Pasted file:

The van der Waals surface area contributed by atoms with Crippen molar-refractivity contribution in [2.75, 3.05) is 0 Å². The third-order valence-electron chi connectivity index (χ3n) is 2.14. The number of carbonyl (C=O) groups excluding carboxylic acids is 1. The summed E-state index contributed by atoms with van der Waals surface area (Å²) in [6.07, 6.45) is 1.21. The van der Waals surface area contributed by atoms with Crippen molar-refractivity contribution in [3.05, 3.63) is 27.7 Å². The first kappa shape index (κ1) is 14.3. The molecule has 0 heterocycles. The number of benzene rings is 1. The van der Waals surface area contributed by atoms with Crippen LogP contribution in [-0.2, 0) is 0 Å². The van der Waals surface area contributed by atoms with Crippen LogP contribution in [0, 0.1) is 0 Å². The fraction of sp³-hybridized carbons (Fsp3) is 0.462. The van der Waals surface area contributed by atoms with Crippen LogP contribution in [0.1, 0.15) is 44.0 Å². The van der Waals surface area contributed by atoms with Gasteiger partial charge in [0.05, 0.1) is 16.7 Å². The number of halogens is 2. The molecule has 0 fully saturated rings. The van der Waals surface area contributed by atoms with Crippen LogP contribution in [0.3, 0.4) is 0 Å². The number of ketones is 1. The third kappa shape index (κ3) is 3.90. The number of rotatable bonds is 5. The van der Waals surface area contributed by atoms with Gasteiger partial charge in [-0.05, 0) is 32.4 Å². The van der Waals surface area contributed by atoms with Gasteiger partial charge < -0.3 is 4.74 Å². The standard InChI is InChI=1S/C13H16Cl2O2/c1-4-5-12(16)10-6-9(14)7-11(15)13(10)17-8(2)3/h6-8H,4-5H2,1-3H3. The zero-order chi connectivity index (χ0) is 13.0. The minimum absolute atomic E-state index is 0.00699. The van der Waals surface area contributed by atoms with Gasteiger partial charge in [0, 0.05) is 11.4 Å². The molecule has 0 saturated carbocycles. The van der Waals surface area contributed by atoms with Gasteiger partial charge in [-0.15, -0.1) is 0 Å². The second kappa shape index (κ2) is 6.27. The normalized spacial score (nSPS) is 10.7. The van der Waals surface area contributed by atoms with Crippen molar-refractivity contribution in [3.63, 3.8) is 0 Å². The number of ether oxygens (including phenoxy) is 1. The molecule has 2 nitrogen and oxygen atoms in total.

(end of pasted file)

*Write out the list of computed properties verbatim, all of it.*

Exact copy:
The van der Waals surface area contributed by atoms with Crippen molar-refractivity contribution in [2.75, 3.05) is 0 Å². The third-order valence-electron chi connectivity index (χ3n) is 2.14. The number of carbonyl (C=O) groups excluding carboxylic acids is 1. The summed E-state index contributed by atoms with van der Waals surface area (Å²) in [6.07, 6.45) is 1.21. The van der Waals surface area contributed by atoms with Crippen molar-refractivity contribution in [3.05, 3.63) is 27.7 Å². The first kappa shape index (κ1) is 14.3. The molecule has 0 heterocycles. The number of benzene rings is 1. The van der Waals surface area contributed by atoms with Crippen LogP contribution in [-0.2, 0) is 0 Å². The van der Waals surface area contributed by atoms with Crippen LogP contribution in [0, 0.1) is 0 Å². The fraction of sp³-hybridized carbons (Fsp3) is 0.462. The van der Waals surface area contributed by atoms with Crippen LogP contribution in [0.1, 0.15) is 44.0 Å². The van der Waals surface area contributed by atoms with Gasteiger partial charge in [0.05, 0.1) is 16.7 Å². The number of halogens is 2. The molecule has 0 fully saturated rings. The van der Waals surface area contributed by atoms with Crippen LogP contribution in [0.3, 0.4) is 0 Å². The number of ketones is 1. The third kappa shape index (κ3) is 3.90. The number of rotatable bonds is 5. The van der Waals surface area contributed by atoms with Gasteiger partial charge in [-0.05, 0) is 32.4 Å². The van der Waals surface area contributed by atoms with Gasteiger partial charge < -0.3 is 4.74 Å². The standard InChI is InChI=1S/C13H16Cl2O2/c1-4-5-12(16)10-6-9(14)7-11(15)13(10)17-8(2)3/h6-8H,4-5H2,1-3H3. The zero-order chi connectivity index (χ0) is 13.0. The minimum absolute atomic E-state index is 0.00699. The van der Waals surface area contributed by atoms with Gasteiger partial charge in [0, 0.05) is 11.4 Å². The molecule has 0 saturated carbocycles. The van der Waals surface area contributed by atoms with Gasteiger partial charge in [-0.15, -0.1) is 0 Å². The second kappa shape index (κ2) is 6.27. The normalized spacial score (nSPS) is 10.7. The van der Waals surface area contributed by atoms with Crippen molar-refractivity contribution in [3.63, 3.8) is 0 Å². The number of ether oxygens (including phenoxy) is 1. The molecule has 2 nitrogen and oxygen atoms in total.